>> HANNA ARAYASELASSIE: The infrastructure is one of the major pillars. Many ways the post can increase access to connectivity. And we've had a good experiment partnering in rural areas. So we are in the process of gathering the learnings from that to come up with better models to increase connectivity. Important in a country where the significant part is in rural areas and have a comparative advantage. So look at ways of leveraging that network throughout the country to see how we can create access. And there are many other successful examples in other countries where postal offices set up IT centers and other models to reach and communities can be included in the connectivity. Thank you.
>> MODERATOR: Thank you very much. Questions, comments. Anybody online? I have Nigel. I know this guy.
>> Nigel from the Caribbean telecommunications. Following this track about using the post offices to distribute access and delivery and so on. From your global perspective, are you seeing most of the postal services being still government owned and controlled or is there a trend?
If it's mostly government owned and controlled, is there a challenge to get the resources to do the developments we've been talking about here? And what sort of strategies are you seeing?
You might have a role to play in making this happen as well.
>> MODERATOR: Nigel, Nigel, very difficult question. I don't think Oprah answers questions. I'm going to ask my colleague Juan Moroni, one, if he heard the question. And two, can he jump in and participate and perhaps respond to Nigel?
>> JUAN MORONI: Yes. I'm online. Can you hear me?
>> MODERATOR: We are seeing him talking but not hearing him in the room. So Juan ‑‑
>> Hi. Hello?
>> MODERATOR: Not hearing you anymore.
>> JUAN MORONI: Hi. Hi.
>> MODERATOR: Say something.
>> JUAN MORONI: Yes, I am talking.
>> MODERATOR: Go ahead.
>> JUAN MORONI: Can you hear me?
>> MODERATOR: We are hearing you now.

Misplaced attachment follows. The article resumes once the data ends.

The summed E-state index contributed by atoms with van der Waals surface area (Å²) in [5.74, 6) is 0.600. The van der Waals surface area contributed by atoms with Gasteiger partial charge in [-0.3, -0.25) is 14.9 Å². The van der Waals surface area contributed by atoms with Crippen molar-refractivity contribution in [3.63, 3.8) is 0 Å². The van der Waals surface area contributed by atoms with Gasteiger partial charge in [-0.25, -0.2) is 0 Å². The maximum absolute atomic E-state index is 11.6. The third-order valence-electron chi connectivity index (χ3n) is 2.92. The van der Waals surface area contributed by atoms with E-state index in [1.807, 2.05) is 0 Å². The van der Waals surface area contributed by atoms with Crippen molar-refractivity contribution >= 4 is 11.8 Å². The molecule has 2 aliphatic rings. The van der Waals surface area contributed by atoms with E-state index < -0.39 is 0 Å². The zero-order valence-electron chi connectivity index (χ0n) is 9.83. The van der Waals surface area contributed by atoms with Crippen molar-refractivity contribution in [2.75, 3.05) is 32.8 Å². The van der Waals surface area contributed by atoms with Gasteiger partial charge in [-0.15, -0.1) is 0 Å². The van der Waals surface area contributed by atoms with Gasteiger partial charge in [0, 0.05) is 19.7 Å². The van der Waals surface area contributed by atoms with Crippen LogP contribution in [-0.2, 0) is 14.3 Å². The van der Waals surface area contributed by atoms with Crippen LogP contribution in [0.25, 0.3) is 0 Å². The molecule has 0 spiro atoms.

>> JUAN MORONI: Okay. Sorry about that. Okay. I can see you. Sorry. The camera is on the other end of the room. Thank you so much to the panelists and for the question. As Tracy was saying, it is a complicated question. But we have good news. We have launched a project called connect to post. Which is a project which is intended to connect all the post offices in the world by 2030. So this is pretty much answering to the question of what the UPU is dog to advance connectivity of the postal network. And this is not only to connect the post offices, but we are connecting a community.
So by connecting the post office is to the internet aiming to connect the communities this post offices service. As we have heard a lot of the post offices in rural areas which are traditionally underserved communities. A lot of potential. By connecting the post office and also to bring these digital services that we have been discussing to these communities. I do not want to take more time.
>> MODERATOR: Thank you.
>> HANNA ARAYASELASSIE: If I may add and to speak to your question. In most countries, the operators are still owned by the government. A few countries privatized the operator. And set up as corporations or companies. It's a profitable company. So I would say this set up is quite ideal. The postal network and the postal operators do get government support. And well placed to finance the investments that would be required for the kind of interventions we're talking about.